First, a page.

Downy mildew of sweet basil (O. basilicum) is caused by P. belbahrii, an obligate biotrophic oomycete pathogen that infects the plant mesophyll tissue under cool, humid conditions (Garibaldi et al., 2007). Characteristic symptoms of infected leaves include interveinal chlorosis with gray, downy sporulation on the abaxial surface of leaves (Belbahri et al., 2005; Garibaldi et al., 2007; Koroch et al., 2013). In the US regions affected by the disease, growers have reported up to 100% crop loss with estimated financial losses in the tens of millions of dollars (Roberts et al., 2009; Wyenandt et al., 2015). Chemical controls for basil downy mildew have variable efficacy, and are vulnerable to the development of pathogen resistance (Pyne et al., 2014). Both Sweet basil and P. belbahrii have only limited available genomic resources, despite the use of sweet basil in volatile oil production research (Gang et al., 2001) and the recent sequencing of nine oomycete plant pathogen genomes (Pais et al., 2013).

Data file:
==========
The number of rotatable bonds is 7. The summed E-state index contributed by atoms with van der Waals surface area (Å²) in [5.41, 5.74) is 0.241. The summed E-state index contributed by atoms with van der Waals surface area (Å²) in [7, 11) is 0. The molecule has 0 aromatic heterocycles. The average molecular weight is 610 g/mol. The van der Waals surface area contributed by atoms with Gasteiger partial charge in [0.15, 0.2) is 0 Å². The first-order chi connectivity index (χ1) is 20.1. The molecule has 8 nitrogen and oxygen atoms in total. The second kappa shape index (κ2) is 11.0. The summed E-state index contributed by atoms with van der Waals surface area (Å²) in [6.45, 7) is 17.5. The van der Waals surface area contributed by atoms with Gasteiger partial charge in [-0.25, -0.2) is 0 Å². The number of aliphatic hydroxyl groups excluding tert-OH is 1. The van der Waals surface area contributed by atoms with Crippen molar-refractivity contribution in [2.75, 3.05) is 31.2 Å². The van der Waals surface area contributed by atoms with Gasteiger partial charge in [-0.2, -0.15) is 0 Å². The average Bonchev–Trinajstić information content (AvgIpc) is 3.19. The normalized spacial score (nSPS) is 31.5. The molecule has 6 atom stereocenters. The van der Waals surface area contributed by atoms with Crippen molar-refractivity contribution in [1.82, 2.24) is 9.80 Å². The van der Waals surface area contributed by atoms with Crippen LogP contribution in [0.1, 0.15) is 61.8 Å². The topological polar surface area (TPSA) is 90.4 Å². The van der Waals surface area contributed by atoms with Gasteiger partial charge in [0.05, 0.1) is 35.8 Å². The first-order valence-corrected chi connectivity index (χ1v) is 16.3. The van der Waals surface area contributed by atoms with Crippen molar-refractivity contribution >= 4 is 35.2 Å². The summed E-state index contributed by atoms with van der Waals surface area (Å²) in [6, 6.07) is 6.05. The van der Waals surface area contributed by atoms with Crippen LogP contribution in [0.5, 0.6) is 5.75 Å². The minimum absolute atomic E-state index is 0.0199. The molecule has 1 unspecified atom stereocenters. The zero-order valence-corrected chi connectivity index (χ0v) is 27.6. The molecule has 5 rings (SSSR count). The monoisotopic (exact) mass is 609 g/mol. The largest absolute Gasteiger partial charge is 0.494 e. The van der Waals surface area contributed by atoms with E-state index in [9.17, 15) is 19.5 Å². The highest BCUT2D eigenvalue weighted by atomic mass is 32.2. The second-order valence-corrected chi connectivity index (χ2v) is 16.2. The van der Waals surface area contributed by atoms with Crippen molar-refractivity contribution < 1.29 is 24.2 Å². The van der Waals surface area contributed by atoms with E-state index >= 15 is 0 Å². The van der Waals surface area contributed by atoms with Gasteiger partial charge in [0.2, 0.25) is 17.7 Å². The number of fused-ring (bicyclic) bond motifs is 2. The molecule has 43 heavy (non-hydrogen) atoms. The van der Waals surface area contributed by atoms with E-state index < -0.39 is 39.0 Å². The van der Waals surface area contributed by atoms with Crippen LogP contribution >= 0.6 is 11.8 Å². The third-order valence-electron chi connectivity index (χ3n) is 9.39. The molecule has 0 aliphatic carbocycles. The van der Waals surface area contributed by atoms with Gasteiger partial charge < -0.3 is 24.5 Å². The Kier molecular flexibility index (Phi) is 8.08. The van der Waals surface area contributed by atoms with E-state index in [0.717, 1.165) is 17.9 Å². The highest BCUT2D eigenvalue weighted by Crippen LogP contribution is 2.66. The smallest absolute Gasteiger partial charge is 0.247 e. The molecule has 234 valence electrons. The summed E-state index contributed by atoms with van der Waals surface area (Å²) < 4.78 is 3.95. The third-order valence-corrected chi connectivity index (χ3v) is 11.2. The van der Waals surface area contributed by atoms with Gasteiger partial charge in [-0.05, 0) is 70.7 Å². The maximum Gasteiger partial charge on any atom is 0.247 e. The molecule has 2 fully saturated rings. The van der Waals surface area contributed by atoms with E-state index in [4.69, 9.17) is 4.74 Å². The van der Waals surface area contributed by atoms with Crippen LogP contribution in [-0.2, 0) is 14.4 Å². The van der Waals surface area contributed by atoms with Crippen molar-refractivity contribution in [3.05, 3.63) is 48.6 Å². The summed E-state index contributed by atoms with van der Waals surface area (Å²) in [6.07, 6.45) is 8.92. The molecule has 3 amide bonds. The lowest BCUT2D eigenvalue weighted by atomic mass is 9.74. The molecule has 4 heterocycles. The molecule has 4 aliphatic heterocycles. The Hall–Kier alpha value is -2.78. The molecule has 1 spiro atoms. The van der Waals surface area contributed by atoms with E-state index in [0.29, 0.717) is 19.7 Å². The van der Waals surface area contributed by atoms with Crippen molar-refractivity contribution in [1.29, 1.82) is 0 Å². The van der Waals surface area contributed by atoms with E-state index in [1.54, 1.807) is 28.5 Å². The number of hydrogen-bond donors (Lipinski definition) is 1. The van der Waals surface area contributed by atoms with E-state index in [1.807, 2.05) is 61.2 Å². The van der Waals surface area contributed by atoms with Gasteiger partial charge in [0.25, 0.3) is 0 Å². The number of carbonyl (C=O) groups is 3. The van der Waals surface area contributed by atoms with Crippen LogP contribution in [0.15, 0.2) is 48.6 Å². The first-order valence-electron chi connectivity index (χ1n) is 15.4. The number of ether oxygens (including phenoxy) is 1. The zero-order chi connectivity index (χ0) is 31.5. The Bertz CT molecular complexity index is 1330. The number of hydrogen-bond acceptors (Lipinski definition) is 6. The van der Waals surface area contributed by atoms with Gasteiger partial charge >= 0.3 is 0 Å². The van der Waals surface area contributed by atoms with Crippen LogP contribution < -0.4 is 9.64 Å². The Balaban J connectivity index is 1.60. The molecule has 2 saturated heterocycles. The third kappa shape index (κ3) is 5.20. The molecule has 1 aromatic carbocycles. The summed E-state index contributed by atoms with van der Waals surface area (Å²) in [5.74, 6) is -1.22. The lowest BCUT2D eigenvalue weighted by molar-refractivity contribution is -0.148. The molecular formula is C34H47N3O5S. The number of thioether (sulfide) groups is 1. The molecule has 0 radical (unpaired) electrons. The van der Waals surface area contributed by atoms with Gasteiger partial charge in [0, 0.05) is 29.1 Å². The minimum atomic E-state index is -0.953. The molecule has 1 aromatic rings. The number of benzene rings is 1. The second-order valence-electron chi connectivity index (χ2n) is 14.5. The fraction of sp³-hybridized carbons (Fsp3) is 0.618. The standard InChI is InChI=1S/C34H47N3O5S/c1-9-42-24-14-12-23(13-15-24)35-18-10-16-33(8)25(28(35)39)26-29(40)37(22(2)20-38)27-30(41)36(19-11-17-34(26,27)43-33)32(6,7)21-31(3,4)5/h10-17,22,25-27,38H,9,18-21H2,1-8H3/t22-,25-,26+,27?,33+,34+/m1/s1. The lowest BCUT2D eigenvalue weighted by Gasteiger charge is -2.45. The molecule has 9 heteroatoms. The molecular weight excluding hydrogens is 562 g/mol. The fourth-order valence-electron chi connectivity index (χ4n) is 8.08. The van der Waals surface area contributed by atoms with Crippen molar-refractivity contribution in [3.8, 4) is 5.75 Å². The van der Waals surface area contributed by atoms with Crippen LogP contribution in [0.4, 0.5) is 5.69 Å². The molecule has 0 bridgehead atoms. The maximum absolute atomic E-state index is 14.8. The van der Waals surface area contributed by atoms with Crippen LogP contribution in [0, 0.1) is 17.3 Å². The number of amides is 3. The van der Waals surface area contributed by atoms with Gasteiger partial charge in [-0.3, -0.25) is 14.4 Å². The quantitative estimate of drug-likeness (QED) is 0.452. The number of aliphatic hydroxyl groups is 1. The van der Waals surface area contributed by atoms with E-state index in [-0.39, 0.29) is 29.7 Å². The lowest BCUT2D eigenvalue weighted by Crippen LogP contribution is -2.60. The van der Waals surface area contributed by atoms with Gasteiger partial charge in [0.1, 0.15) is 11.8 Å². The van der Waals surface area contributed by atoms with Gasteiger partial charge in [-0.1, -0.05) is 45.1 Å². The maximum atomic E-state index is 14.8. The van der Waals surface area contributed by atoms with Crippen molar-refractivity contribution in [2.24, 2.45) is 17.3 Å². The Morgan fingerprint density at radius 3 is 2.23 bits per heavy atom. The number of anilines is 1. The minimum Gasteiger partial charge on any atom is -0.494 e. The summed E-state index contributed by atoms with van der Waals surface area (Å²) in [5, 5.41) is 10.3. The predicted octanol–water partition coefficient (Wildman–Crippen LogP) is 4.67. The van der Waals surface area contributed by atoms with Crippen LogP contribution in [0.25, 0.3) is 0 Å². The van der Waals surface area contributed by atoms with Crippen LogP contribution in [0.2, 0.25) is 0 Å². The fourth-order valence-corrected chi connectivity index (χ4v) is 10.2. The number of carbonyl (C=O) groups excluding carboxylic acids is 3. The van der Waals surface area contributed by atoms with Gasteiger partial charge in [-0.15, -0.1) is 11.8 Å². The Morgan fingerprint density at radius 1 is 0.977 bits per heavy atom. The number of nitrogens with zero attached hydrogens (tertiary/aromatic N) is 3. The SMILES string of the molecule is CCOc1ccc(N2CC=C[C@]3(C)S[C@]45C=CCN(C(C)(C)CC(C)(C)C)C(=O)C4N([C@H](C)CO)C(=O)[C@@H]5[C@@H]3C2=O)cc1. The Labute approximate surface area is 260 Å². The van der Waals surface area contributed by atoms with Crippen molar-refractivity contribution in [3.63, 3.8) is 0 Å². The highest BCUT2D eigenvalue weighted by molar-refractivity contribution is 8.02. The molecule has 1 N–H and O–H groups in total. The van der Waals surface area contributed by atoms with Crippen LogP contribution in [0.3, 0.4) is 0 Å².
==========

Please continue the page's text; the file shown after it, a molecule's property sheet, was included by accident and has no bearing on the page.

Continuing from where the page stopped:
Using our computational pipeline, we have identified nearly 3,000 candidate P. belbahrii genes that are expressed in planta. We also identified over 1,000 O. basilicum genes expressed more than 4 times higher during infection as compared to the control. Most interestingly, these genes are enriched for biological processes such as biotic and abiotic stress responses, demonstrating the power of RNA-seq even under the condition that biological replicates are not available. Using this set of data, we have demonstrated the utility of our metatranscriptomic analysis pipeline for studying plant and obligate parasite interactions.


Metatranscriptome Sequencing and Assembly

This computational analysis pipeline was designed to enable metatranscriptomic data analysis, downstream transcript discovery, and expression analysis in plant-obligate-parasite pathosystems (Figure 1; Supplementary Material). The pipeline includes quality control, de novo assembly, transcript quantification, transcript partition, BLAST search, annotation, and differential gene expression analysis.